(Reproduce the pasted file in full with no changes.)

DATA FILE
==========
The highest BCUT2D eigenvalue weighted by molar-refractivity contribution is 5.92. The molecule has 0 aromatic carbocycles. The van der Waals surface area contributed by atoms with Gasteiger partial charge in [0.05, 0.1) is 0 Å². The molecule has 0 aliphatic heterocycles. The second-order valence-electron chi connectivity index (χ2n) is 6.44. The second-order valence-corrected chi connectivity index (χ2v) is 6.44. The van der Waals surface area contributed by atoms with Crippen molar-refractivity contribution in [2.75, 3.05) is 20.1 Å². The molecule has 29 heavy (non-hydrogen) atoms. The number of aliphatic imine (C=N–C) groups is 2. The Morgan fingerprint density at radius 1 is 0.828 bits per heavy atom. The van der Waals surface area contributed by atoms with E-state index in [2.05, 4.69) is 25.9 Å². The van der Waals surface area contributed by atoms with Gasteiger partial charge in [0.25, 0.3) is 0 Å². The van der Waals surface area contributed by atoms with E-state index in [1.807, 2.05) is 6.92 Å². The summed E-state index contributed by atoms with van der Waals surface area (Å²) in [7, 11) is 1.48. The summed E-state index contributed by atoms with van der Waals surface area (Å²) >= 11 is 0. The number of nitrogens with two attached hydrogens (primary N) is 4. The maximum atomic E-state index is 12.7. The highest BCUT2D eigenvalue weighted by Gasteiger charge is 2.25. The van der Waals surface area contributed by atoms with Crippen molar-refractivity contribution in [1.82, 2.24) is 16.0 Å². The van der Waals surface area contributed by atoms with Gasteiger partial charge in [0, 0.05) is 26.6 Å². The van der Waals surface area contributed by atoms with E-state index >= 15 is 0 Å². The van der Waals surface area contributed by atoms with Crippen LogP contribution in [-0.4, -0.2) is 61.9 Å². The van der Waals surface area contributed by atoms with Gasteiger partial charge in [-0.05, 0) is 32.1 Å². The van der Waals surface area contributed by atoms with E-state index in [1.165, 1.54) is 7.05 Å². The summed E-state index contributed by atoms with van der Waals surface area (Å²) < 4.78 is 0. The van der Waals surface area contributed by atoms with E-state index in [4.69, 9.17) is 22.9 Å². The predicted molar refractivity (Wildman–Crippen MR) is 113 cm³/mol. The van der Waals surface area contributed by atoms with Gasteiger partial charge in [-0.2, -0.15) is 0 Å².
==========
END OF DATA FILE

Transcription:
The highest BCUT2D eigenvalue weighted by molar-refractivity contribution is 5.92. The molecule has 0 aromatic carbocycles. The van der Waals surface area contributed by atoms with Gasteiger partial charge in [0.05, 0.1) is 0 Å². The molecule has 0 aliphatic heterocycles. The second-order valence-electron chi connectivity index (χ2n) is 6.44. The second-order valence-corrected chi connectivity index (χ2v) is 6.44. The van der Waals surface area contributed by atoms with Crippen molar-refractivity contribution in [2.75, 3.05) is 20.1 Å². The molecule has 29 heavy (non-hydrogen) atoms. The number of aliphatic imine (C=N–C) groups is 2. The Morgan fingerprint density at radius 1 is 0.828 bits per heavy atom. The van der Waals surface area contributed by atoms with E-state index in [2.05, 4.69) is 25.9 Å². The van der Waals surface area contributed by atoms with Gasteiger partial charge in [0.25, 0.3) is 0 Å². The van der Waals surface area contributed by atoms with E-state index in [1.807, 2.05) is 6.92 Å². The summed E-state index contributed by atoms with van der Waals surface area (Å²) in [7, 11) is 1.48. The summed E-state index contributed by atoms with van der Waals surface area (Å²) >= 11 is 0. The number of nitrogens with two attached hydrogens (primary N) is 4. The maximum atomic E-state index is 12.7. The highest BCUT2D eigenvalue weighted by Gasteiger charge is 2.25. The van der Waals surface area contributed by atoms with Crippen molar-refractivity contribution in [1.82, 2.24) is 16.0 Å². The van der Waals surface area contributed by atoms with Gasteiger partial charge in [0, 0.05) is 26.6 Å². The van der Waals surface area contributed by atoms with E-state index >= 15 is 0 Å². The van der Waals surface area contributed by atoms with Crippen LogP contribution in [-0.4, -0.2) is 61.9 Å². The van der Waals surface area contributed by atoms with Gasteiger partial charge in [-0.05, 0) is 32.1 Å². The van der Waals surface area contributed by atoms with E-state index in [1.165, 1.54) is 7.05 Å². The summed E-state index contributed by atoms with van der Waals surface area (Å²) < 4.78 is 0. The van der Waals surface area contributed by atoms with E-state index in [4.69, 9.17) is 22.9 Å². The predicted molar refractivity (Wildman–Crippen MR) is 113 cm³/mol. The van der Waals surface area contributed by atoms with Gasteiger partial charge in [-0.2, -0.15) is 0 Å².